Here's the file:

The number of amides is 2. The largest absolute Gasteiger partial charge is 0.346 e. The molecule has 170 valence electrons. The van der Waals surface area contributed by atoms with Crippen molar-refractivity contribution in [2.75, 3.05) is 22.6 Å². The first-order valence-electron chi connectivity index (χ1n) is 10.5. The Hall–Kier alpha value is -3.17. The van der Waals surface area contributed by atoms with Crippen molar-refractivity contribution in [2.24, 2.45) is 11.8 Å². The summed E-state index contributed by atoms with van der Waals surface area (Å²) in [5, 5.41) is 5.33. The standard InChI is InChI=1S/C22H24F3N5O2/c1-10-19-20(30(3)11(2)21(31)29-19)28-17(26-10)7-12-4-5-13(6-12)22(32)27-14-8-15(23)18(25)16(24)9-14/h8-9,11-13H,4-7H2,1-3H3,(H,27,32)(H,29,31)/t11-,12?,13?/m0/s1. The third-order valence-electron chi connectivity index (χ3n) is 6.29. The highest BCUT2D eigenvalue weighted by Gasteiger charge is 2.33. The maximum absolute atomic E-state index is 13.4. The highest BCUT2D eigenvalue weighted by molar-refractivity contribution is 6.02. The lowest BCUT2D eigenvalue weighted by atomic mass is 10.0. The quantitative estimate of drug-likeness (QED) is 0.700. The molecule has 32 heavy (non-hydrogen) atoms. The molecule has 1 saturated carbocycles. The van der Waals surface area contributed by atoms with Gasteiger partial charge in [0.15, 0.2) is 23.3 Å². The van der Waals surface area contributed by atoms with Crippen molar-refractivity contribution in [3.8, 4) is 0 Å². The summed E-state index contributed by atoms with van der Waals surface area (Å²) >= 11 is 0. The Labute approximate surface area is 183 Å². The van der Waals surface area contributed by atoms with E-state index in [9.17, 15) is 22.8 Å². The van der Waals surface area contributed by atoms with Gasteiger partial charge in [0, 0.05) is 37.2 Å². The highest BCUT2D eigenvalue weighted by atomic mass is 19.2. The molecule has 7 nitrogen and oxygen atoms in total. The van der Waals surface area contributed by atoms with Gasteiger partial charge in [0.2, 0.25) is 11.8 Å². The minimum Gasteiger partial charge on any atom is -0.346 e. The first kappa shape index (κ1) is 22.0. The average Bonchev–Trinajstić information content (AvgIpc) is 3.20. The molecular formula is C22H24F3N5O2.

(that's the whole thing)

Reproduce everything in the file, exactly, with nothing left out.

The number of amides is 2. The largest absolute Gasteiger partial charge is 0.346 e. The molecule has 170 valence electrons. The van der Waals surface area contributed by atoms with Crippen molar-refractivity contribution in [2.75, 3.05) is 22.6 Å². The first-order valence-electron chi connectivity index (χ1n) is 10.5. The Hall–Kier alpha value is -3.17. The van der Waals surface area contributed by atoms with Crippen molar-refractivity contribution in [2.24, 2.45) is 11.8 Å². The summed E-state index contributed by atoms with van der Waals surface area (Å²) in [5, 5.41) is 5.33. The standard InChI is InChI=1S/C22H24F3N5O2/c1-10-19-20(30(3)11(2)21(31)29-19)28-17(26-10)7-12-4-5-13(6-12)22(32)27-14-8-15(23)18(25)16(24)9-14/h8-9,11-13H,4-7H2,1-3H3,(H,27,32)(H,29,31)/t11-,12?,13?/m0/s1. The third-order valence-electron chi connectivity index (χ3n) is 6.29. The highest BCUT2D eigenvalue weighted by Gasteiger charge is 2.33. The maximum absolute atomic E-state index is 13.4. The highest BCUT2D eigenvalue weighted by molar-refractivity contribution is 6.02. The lowest BCUT2D eigenvalue weighted by atomic mass is 10.0. The quantitative estimate of drug-likeness (QED) is 0.700. The molecule has 32 heavy (non-hydrogen) atoms. The molecule has 1 saturated carbocycles. The van der Waals surface area contributed by atoms with Gasteiger partial charge in [0.15, 0.2) is 23.3 Å². The van der Waals surface area contributed by atoms with Crippen molar-refractivity contribution in [3.8, 4) is 0 Å². The summed E-state index contributed by atoms with van der Waals surface area (Å²) >= 11 is 0. The Labute approximate surface area is 183 Å². The van der Waals surface area contributed by atoms with E-state index in [9.17, 15) is 22.8 Å². The van der Waals surface area contributed by atoms with Gasteiger partial charge in [0, 0.05) is 37.2 Å². The highest BCUT2D eigenvalue weighted by atomic mass is 19.2. The molecule has 7 nitrogen and oxygen atoms in total. The van der Waals surface area contributed by atoms with Gasteiger partial charge in [0.2, 0.25) is 11.8 Å². The minimum Gasteiger partial charge on any atom is -0.346 e. The first kappa shape index (κ1) is 22.0. The average Bonchev–Trinajstić information content (AvgIpc) is 3.20. The molecular formula is C22H24F3N5O2.